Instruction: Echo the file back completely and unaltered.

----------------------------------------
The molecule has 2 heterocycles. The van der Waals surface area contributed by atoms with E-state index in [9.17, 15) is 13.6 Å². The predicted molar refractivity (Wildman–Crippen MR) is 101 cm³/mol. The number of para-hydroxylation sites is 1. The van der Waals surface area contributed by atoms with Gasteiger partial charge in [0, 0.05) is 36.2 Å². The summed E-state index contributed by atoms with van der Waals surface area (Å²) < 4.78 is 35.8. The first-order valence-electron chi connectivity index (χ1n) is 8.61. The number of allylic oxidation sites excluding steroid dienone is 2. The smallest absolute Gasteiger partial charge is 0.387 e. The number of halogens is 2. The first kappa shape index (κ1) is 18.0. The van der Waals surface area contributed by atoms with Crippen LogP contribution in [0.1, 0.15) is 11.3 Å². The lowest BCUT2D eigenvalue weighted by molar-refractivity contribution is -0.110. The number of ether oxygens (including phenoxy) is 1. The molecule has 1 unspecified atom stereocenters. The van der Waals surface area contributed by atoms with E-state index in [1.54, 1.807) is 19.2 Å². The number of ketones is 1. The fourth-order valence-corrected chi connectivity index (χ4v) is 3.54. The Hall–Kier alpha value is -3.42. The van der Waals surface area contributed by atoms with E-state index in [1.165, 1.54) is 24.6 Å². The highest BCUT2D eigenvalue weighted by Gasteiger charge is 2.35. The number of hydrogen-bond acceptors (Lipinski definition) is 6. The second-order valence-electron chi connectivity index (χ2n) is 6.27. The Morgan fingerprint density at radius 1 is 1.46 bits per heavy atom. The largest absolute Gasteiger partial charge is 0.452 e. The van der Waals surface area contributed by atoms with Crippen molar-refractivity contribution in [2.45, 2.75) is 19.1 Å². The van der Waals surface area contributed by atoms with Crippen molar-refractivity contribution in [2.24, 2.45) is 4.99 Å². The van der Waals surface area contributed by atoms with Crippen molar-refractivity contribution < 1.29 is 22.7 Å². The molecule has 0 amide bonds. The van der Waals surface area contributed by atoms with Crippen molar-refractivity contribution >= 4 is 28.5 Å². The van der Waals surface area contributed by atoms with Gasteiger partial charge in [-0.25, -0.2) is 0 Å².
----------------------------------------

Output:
The molecule has 2 heterocycles. The van der Waals surface area contributed by atoms with E-state index in [9.17, 15) is 13.6 Å². The predicted molar refractivity (Wildman–Crippen MR) is 101 cm³/mol. The number of para-hydroxylation sites is 1. The van der Waals surface area contributed by atoms with Gasteiger partial charge in [0, 0.05) is 36.2 Å². The summed E-state index contributed by atoms with van der Waals surface area (Å²) < 4.78 is 35.8. The first-order valence-electron chi connectivity index (χ1n) is 8.61. The number of allylic oxidation sites excluding steroid dienone is 2. The smallest absolute Gasteiger partial charge is 0.387 e. The number of halogens is 2. The first kappa shape index (κ1) is 18.0. The van der Waals surface area contributed by atoms with Crippen LogP contribution in [0.1, 0.15) is 11.3 Å². The lowest BCUT2D eigenvalue weighted by molar-refractivity contribution is -0.110. The number of ether oxygens (including phenoxy) is 1. The molecule has 1 unspecified atom stereocenters. The van der Waals surface area contributed by atoms with E-state index in [1.54, 1.807) is 19.2 Å². The number of ketones is 1. The fourth-order valence-corrected chi connectivity index (χ4v) is 3.54. The Hall–Kier alpha value is -3.42. The van der Waals surface area contributed by atoms with E-state index in [1.165, 1.54) is 24.6 Å². The highest BCUT2D eigenvalue weighted by Gasteiger charge is 2.35. The number of hydrogen-bond acceptors (Lipinski definition) is 6. The second-order valence-electron chi connectivity index (χ2n) is 6.27. The Morgan fingerprint density at radius 1 is 1.46 bits per heavy atom. The largest absolute Gasteiger partial charge is 0.452 e. The van der Waals surface area contributed by atoms with Crippen molar-refractivity contribution in [2.45, 2.75) is 19.1 Å². The van der Waals surface area contributed by atoms with Crippen molar-refractivity contribution in [2.24, 2.45) is 4.99 Å². The van der Waals surface area contributed by atoms with Crippen molar-refractivity contribution < 1.29 is 22.7 Å². The molecule has 0 amide bonds. The van der Waals surface area contributed by atoms with Crippen molar-refractivity contribution >= 4 is 28.5 Å². The van der Waals surface area contributed by atoms with Gasteiger partial charge in [-0.25, -0.2) is 0 Å².